How to stay warm while working outdoors in the cold by Ryan Tattle — Posted on 07 Dec 01:05 , 0 comments


Minus 76˚F (-60˚C)! 

The coldest place people live on earth... Oymyakon tucked away in Siberia where temperatures plummet to -76 degrees in winter...

The ground so frozen solid that to buy the dead it takes 3 days to just dig the grave!

We can learn a lot from people living in such extreme conditions, people still have to work and live there daily lives - thankfully we can become wiser without actually going there!

Here are 2 top tips for keeping warm while working outdoors in the cold: 

KEEP doing these 2 things:

  • Creating heat - moving, eating, hydrating
  • Conserving heat - wrap up and keep dry

 

temperature comparison to mars

 

Life happens - even in the extreme cold

It might be cold outside... but as we mentioned before, life and work go on.

You need to think about keeping safe and avoiding conditions like hypothermia, frostbite and trench foot.

Learning how our body's work (see our previous post 'Are you always cold? Why some people feel it more than others') and using that knowledge to help us maximise comfort and safety, and even push us to develop new innovations to help.

We need to do 2 things to maintain our internal body temperature, and cope with working in the cold:

  • Create heat
  • Conserve heat

 

Creating heat

  • Using our muscles increases our body's internal heat production. More movement, more heat. So even if you have to jog on the spot, or jump up and down, keep moving.
  • Our metabolism creates heat, and eating boosts our metabolism. And of course, it fuels our body to work. 

Eat. A. Lot. Of. Calories

 

Conserving heat in the cold

Let's look quickly at how we lose heat in the cold and how we can reduce the loss:

Conduction

Touch something cold, your body loses heat to that surface. Touch ice... it begins to melt and your hand gets cold! Heat is transferred to the ice from your skin. 

APPLICATION: Protect your body from contact with the cold. Wearing appropriate clothing, gloves, mittens, hats, layers, and boots will all help. Layers are super important, trapping the air which then warms from your skin's radiating heat.

Radiation

This is when heat radiates/transfers from your body to the environment. 

APPLICATION: Appropriate clothing again, layers, insulation - anything that stops heat being lost to the cold air from our body's. Trap that air!

Convection

When the cold wind blows you lose more heat. The temperature will feel, and effectively be, significantly cooler.

And...

Getting wet in the cold, including through sweating, drastically increases the risk of hypothermia. Keeping dry is vital.

APPLICATION:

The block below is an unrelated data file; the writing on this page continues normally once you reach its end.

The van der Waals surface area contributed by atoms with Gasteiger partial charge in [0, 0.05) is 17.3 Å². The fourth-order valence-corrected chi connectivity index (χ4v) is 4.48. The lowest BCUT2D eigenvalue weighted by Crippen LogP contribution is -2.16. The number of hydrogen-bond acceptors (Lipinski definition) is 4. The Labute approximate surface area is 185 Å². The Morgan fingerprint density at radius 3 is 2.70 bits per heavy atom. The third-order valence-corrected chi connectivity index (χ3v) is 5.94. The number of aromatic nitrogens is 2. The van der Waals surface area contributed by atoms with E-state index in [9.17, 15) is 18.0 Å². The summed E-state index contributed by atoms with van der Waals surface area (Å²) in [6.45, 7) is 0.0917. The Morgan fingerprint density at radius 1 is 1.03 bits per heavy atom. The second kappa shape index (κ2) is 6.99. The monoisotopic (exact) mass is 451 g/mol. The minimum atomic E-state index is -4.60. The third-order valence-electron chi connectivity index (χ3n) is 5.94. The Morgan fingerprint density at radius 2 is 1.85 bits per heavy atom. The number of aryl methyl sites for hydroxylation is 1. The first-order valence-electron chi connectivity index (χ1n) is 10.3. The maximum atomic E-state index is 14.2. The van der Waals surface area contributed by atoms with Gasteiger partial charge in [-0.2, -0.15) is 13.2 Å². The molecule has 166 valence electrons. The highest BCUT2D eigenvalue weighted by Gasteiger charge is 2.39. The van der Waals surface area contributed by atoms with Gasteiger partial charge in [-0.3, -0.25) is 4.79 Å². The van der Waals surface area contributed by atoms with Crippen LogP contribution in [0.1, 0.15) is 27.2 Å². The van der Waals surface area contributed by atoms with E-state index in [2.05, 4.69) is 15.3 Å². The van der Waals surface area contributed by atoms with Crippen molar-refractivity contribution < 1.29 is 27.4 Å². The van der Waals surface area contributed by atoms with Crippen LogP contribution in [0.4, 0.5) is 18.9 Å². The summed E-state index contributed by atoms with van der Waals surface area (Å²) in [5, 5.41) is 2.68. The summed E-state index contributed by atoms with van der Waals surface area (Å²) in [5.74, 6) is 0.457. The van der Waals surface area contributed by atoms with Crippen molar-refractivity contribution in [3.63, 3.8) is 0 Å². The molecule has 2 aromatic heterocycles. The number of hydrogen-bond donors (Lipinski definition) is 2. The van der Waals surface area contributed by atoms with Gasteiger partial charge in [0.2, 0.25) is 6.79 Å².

• windproof layers,
  • face mask
  • mittens
  • shelter
  • covering your face
  • walking with your head lowered helps. 
  • And keep dry!

Evaporation

You lose heat in water droplets through sweat and breath. Sweating reduces your temperature as well by using the energy released in the evaporation process to cool the blood underneath your skin.

APPLICATION: Work in a way that doesn't cause you to sweat much. Again, stay dry.

 

 convection, conduction, radiation and evaporation on the body

 

Understanding how our body's work, increases our understanding of the core problems we as humans face. This then enables a new way of thinking which brings on innovation.

And one of those innovation examples is UThermic's Coldscreen.

uthermic coldscreen warming cream 

 

3 ways Coldscreen keeps you warmer while working outdoors

(Remember: Create heat AND conserve heat)

  • Extra warmth is created on application
  • Improved circulation of skin and extremities, helping to warm them
  • Coldscreen's barrier function helps to reduce heat loss, and conserve heat. As your body creates heat through muscle activity, Coldscreen helps to retain it.

See our previous post on "Warming creams and lotions: A beginner's guide" for more information on this and other similar products. 

 

Working in the cold?

Remember these 2 top tips:

KEEP ON

  • Creating heat - moving, eating, hydrating
  • Conserving heat - wrap up and keep dry

 

Living life without being so limited and restricted by the cold is one of our passions, and we have shedloads of exciting information to come. 

Never miss a post - Drop your email address into the box below and we'll make sure to include you in our fortnightly "Inspired By Warmth Community Series".

Leave your comments below, we'd love to hear about your experiences, what works for you, and what the coldest place you have ever been to is!

 

postal working in the cold